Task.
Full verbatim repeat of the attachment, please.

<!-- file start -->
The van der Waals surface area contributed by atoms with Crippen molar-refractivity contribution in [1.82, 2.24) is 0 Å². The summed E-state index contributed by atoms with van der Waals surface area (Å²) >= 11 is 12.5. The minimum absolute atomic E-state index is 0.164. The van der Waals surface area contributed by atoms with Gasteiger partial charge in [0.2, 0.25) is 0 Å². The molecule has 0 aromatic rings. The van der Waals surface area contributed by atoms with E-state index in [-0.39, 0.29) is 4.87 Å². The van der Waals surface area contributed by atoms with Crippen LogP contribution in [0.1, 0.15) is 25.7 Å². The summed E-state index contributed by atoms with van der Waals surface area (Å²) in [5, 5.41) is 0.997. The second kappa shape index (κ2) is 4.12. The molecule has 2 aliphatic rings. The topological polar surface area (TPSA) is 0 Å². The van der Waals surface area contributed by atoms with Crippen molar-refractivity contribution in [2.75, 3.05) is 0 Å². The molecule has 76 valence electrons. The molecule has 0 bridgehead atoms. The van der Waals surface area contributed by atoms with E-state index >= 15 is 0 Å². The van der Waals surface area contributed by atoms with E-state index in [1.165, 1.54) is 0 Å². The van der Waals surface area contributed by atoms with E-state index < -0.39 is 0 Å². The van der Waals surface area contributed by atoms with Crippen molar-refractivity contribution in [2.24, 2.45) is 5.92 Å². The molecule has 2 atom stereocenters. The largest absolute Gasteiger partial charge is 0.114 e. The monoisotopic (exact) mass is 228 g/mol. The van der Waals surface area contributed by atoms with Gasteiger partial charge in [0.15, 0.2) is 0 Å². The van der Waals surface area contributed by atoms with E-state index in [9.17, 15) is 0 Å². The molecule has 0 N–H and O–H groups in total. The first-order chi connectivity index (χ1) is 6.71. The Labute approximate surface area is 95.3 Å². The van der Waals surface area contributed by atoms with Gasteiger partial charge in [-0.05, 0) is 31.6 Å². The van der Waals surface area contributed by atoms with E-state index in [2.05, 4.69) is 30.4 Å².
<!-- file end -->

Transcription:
The van der Waals surface area contributed by atoms with Crippen molar-refractivity contribution in [1.82, 2.24) is 0 Å². The summed E-state index contributed by atoms with van der Waals surface area (Å²) >= 11 is 12.5. The minimum absolute atomic E-state index is 0.164. The van der Waals surface area contributed by atoms with Gasteiger partial charge in [0.2, 0.25) is 0 Å². The molecule has 0 aromatic rings. The van der Waals surface area contributed by atoms with E-state index in [-0.39, 0.29) is 4.87 Å². The van der Waals surface area contributed by atoms with Crippen LogP contribution in [0.1, 0.15) is 25.7 Å². The summed E-state index contributed by atoms with van der Waals surface area (Å²) in [5, 5.41) is 0.997. The second kappa shape index (κ2) is 4.12. The molecule has 2 aliphatic rings. The topological polar surface area (TPSA) is 0 Å². The van der Waals surface area contributed by atoms with Crippen molar-refractivity contribution in [2.75, 3.05) is 0 Å². The molecule has 76 valence electrons. The molecule has 0 bridgehead atoms. The van der Waals surface area contributed by atoms with E-state index >= 15 is 0 Å². The van der Waals surface area contributed by atoms with E-state index in [1.165, 1.54) is 0 Å². The van der Waals surface area contributed by atoms with E-state index < -0.39 is 0 Å². The van der Waals surface area contributed by atoms with Crippen molar-refractivity contribution in [2.24, 2.45) is 5.92 Å². The molecule has 2 atom stereocenters. The largest absolute Gasteiger partial charge is 0.114 e. The monoisotopic (exact) mass is 228 g/mol. The van der Waals surface area contributed by atoms with Gasteiger partial charge in [0.15, 0.2) is 0 Å². The van der Waals surface area contributed by atoms with E-state index in [9.17, 15) is 0 Å². The molecule has 0 N–H and O–H groups in total. The first-order chi connectivity index (χ1) is 6.71. The Labute approximate surface area is 95.3 Å². The van der Waals surface area contributed by atoms with Gasteiger partial charge in [-0.05, 0) is 31.6 Å². The van der Waals surface area contributed by atoms with E-state index in [2.05, 4.69) is 30.4 Å².